CISA reaches Growing Resilience campaign goal, awards more no-interest loans to farmers

Mike Antonellis, owner of Antonellis Farm, third from left, discusses the impact of flood-damaged fields in Deerfield in July 2023. Antonellis Farm is one of the recipients in the latest round of no-interest loans distributed through CISA’s Emergency Farm Fund.

Mike Antonellis, owner of Antonellis Farm, third from left, discusses the impact of flood-damaged fields in Deerfield in July 2023. Antonellis Farm is one of the recipients in the latest round of no-interest loans distributed through CISA’s Emergency Farm Fund. STAFF FILE PHOTO/DAN LITTLE

Blueberries at River Valley Farm in Whately, pictured in 2016. River Valley Farm is one of the recipients in the latest round of no-interest loans distributed through CISA’s Emergency Farm Fund.

Blueberries at River Valley Farm in Whately, pictured in 2016. River Valley Farm is one of the recipients in the latest round of no-interest loans distributed through CISA’s Emergency Farm Fund. STAFF FILE PHOTO

By CHRIS LARABEE

Staff Writer

Published: 06-21-2024 12:01 PM

SOUTH DEERFIELD — Fresh off awarding $222,000 in no-interest loans to farmers affected by 2023’s flooding, Community Involved in Sustaining Agriculture (CISA) has also reached its $1.8 million goal in its Growing Resilience capacity-building campaign.

The campaign, which launched in early 2023 and was the first of its kind for CISA, will provide the agency with additional funding for a wide variety of programs and services, including supporting farmers’ infrastructure projects, expanding community access to locally grown food and providing flexibility to address challenges facing the agricultural community.

“I can’t imagine anything more important than securing one’s own local food supply in a time of changing climate,” said CISA Executive Director Philip Korman. “It’s really our goal to meet the challenges of the moment that are not going away.”

Examples of work that can be done with support from this campaign is the expansion of CISA’s senior farmshare program from 500 to 800 shares and direct outreach with farmers markets and farmstands to ensure they are able to accept Supplemental Nutrition Assistance Program (SNAP) and Healthy Incentives Program (HIP) benefits.

Korman said the campaign received support from more than 450 people and it will help support the agency’s work through 2030.

“It’s a beautiful expression of commitment to the community. … You just don’t see that in other parts of the country,” Korman said, adding that community support is “vital” in keeping the local food economy alive.

Another round of Emergency Farm Fund loans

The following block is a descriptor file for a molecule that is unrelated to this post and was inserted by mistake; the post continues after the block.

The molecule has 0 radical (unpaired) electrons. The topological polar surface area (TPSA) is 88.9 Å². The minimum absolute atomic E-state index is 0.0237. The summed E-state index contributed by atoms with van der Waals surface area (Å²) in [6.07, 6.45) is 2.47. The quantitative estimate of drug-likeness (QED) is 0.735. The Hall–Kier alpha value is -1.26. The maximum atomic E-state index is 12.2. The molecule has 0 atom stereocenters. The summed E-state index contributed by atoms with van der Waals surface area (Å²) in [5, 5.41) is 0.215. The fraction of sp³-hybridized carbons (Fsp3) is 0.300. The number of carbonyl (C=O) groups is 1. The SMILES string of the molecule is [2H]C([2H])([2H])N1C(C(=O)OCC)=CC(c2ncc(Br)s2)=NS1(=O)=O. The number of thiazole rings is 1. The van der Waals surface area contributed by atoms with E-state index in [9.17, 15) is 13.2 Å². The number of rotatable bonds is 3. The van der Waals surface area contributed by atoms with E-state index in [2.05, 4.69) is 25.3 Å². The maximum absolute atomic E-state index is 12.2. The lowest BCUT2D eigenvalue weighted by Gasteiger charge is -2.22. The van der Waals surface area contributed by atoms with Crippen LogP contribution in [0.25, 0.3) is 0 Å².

Just a few weeks prior to the Growing Resilience campaign reaching its goal, CISA’s Emergency Farm Fund distributed its latest round of no-interest loans, totaling $222,400, to help farmers devastated by freezes and flooding in 2023.

Loan recipients in this round of funding include: Antonellis Farm, Deerfield; Barstow’s Longview Farm, Hadley; Calabrese Farms, Southwick; Granny’s Place, Southwick; Many Graces, Northampton; North Hadley Sugar Shack, North Hadley; River Valley Farm, Whately; Rooted Flowers, Agawam; and Song Sparrow Farm, Florence.

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The Emergency Farm Fund was started in 2011 in response to Hurricane Irene and has been supporting farmers the last 13 years as the Pioneer Valley has seen freezes, flooding, droughts and COVID-19. Korman said the fund has given out more than $700,000 in no-interest loans.

“I feel like we’re part of the Old Testament,” he said. “What this fund can do is respond more quickly and keep farms farming through that season where they’re hit hard.”

This fund is managed by CISA and the Franklin County Community Development Corporation, which Korman said has served as a great partner to his agency.

“The Pioneer Valley Grows Investment Fund, which provides financing to farms and food businesses through community investment, is happy to team up with CISA’s Emergency Farm Fund to get more capital to farms that need it quickly,” John Waite, executive director of the Franklin County CDC, said in a statement. “As the administrator of the PVGrows Fund, the Franklin County CDC knows that there are many uncertainties when operating a farm or small business, so the Emergency Farm Fund is critical when unexpected challenges arise.”

For more information about CISA and its programs, visit buylocalfood.org.